The Slash Report – 3 Make It Tough
Last week I cover the weak links of the Traxxas Slash. All though few; the Slash has them. Last week I talked only about the shocks, because it’s the one thing that needs to be fixed right out of the box. They will pop off just tooling around the drive way. All of the items that I am going to talk about in this report are things that don’t have to be replaced; unless you plan on strapping in tons of brushless/lipo horsepower.
The c-hubs, steering knuckles, and axle carries are all a point of interest and can be fixed in the same way. The strongest option is of course aluminum. The aluminum will keep these areas from breaking as long as it doesn’t get run over buy a car. There are two problems with the aluminum. First is of-course price. With the aluminum parts ranging from $20 to $30 it’s not really worth it. Second is that they are so stiff that they will make other parts break. The one other option that you can consider other than just keeping spares is RPM products. RPM parts use a very flexible nylon plastic that will bend, but not break. With the parts running about $9 they are a lot cheaper than the aluminum parts and week links won’t be created down the line. Only problem that might end up happening is that some tracks won’t allow the aluminum or the RPM parts. So be sure to check the rules at your track.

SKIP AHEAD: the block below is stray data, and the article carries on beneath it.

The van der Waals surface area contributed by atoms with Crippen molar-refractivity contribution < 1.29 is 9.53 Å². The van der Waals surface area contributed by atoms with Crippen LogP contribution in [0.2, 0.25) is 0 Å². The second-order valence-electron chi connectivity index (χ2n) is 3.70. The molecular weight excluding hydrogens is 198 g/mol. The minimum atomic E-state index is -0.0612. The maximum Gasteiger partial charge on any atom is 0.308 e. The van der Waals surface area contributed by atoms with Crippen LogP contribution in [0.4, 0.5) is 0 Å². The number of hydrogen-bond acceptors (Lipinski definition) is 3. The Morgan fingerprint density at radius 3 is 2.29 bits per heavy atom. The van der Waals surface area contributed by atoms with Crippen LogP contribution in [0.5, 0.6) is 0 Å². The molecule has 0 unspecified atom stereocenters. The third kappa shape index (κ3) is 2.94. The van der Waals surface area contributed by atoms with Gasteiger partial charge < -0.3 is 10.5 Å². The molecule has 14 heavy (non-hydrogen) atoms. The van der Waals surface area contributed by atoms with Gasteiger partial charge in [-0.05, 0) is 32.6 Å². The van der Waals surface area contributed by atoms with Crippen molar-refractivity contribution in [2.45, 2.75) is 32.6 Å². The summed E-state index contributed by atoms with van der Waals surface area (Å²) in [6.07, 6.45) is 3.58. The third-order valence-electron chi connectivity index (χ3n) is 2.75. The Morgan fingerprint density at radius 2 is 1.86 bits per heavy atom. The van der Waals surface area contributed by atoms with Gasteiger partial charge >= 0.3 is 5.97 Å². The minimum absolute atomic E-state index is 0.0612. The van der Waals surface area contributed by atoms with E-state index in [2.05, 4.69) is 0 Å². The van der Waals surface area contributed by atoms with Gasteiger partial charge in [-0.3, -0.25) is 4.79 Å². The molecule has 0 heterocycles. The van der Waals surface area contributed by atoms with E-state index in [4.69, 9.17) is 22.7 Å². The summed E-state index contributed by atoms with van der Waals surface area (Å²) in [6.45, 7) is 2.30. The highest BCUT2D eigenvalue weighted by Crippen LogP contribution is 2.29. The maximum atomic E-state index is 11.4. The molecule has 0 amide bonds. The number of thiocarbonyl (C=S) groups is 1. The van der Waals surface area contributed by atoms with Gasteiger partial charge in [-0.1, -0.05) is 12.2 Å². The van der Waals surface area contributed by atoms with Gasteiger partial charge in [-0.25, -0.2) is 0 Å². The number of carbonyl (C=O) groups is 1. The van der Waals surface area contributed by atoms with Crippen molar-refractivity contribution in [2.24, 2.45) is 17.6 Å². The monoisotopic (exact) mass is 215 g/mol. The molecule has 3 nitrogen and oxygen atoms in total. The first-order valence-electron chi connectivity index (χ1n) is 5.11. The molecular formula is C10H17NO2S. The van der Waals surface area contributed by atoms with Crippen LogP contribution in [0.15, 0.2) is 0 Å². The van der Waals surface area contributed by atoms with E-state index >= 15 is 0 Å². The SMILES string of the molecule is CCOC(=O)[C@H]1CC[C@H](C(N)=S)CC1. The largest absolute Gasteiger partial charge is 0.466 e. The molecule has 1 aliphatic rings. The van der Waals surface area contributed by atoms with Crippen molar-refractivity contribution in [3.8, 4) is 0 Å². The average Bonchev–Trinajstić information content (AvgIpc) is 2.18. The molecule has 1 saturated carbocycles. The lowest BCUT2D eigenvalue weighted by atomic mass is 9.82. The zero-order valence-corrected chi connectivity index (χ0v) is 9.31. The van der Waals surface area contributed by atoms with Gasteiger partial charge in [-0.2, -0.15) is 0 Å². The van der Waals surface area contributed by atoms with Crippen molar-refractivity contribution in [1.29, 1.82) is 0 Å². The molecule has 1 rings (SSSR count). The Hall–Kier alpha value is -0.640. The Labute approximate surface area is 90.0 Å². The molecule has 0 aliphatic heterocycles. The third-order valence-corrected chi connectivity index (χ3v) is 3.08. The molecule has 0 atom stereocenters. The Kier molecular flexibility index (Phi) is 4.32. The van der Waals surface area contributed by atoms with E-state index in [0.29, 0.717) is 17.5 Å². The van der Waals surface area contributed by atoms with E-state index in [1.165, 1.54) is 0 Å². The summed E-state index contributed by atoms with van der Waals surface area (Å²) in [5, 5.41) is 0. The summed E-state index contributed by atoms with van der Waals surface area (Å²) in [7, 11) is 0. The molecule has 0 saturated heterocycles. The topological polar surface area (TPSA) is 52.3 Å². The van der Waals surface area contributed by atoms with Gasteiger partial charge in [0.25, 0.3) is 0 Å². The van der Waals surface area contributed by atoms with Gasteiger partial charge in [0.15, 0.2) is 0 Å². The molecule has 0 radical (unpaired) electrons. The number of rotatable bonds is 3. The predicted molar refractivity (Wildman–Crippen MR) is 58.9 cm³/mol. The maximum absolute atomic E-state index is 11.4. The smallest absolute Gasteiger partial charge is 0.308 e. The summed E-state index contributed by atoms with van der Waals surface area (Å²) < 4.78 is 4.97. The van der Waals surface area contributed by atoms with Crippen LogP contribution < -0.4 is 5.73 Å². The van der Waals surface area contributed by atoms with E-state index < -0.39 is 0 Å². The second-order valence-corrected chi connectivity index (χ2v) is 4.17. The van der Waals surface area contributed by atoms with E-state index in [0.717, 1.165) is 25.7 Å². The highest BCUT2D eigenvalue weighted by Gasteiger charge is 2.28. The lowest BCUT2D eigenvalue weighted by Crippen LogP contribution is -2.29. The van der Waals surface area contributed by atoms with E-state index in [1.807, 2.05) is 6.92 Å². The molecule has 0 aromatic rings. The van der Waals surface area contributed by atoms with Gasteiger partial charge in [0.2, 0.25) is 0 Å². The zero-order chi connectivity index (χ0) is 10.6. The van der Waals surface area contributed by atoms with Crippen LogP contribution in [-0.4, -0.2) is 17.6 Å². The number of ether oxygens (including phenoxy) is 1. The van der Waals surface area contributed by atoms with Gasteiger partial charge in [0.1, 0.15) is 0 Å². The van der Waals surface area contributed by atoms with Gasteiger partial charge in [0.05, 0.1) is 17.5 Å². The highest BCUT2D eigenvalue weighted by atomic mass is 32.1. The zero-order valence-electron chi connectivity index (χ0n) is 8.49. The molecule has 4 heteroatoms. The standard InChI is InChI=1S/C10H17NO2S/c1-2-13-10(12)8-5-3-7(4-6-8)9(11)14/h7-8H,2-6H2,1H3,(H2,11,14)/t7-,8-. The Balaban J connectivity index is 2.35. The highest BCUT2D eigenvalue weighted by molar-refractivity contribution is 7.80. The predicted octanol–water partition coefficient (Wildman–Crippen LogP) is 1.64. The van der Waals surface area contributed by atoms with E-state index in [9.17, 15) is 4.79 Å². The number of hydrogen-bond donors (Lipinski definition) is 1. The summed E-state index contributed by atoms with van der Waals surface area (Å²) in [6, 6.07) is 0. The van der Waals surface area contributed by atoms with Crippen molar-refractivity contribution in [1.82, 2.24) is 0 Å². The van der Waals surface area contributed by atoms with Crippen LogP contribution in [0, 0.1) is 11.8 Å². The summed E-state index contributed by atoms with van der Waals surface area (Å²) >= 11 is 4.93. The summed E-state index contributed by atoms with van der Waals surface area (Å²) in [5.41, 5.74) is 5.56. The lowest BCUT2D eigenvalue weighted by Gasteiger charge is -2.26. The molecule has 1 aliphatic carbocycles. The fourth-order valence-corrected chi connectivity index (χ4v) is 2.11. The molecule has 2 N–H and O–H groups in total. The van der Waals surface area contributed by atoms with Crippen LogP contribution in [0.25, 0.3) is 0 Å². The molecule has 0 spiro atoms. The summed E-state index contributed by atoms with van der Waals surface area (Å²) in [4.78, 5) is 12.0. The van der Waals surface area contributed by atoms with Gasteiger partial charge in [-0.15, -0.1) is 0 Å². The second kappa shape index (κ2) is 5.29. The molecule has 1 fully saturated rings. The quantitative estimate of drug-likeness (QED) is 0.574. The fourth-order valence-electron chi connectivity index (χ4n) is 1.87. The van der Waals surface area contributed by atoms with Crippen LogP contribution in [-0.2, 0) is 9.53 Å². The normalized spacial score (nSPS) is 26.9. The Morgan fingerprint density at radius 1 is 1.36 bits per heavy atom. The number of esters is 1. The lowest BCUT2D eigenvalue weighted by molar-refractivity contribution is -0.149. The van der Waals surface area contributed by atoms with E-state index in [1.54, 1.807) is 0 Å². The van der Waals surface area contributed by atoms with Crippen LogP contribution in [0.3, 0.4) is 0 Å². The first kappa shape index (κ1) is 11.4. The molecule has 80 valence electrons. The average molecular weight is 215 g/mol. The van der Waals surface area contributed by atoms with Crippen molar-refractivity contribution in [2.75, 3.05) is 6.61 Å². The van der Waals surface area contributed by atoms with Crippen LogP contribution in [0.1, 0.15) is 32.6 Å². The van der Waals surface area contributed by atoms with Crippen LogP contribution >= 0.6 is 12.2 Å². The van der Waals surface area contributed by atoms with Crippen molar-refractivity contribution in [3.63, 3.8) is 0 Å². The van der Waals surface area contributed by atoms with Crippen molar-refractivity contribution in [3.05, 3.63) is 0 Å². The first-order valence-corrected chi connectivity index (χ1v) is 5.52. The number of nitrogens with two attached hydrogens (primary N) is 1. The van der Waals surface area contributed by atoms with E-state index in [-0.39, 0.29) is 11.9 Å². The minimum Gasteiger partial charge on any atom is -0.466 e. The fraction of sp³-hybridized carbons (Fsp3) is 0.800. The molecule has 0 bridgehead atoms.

One other problem only happens in really dusty conditions or really high horsepower. The spur gear in the Slash is a really tough chunk of plastic, but it can be destroyed. In dusty conditions the huge hole in the stock spur gear cover allows a lot of dirt to eat up the spur gear. The cheap fix is just a simple little piece of tape. This works good, but you’ll need to replace it often, because it will fall off. A more permanent set-up is the RPM gear cover. The RPM gear cover has no hole and is made of the same nylon plastic as their arms, axle carriers, c-hubs, ect. So you know that it can take a beating. When running brushless and lipo the will even get pushed past its limits. To keep from striping the teeth right off the gear just simply loosen the slipper clutches nut till the slipper will slip for about a foot or two. If you have enough power it should pull a nice little wheelie and keep your spur gear intact.
All of these points don’t really need to be hopped up. Its all about how hard you are going to drive your Slash. If your just tooling around your drive-way then you may never break anything. However; if you plan on strapping in tons of power and getting 25 feet of air at I-Hobby. You’re going to want to a little bit of modifying. Till next time. Keep it rolling.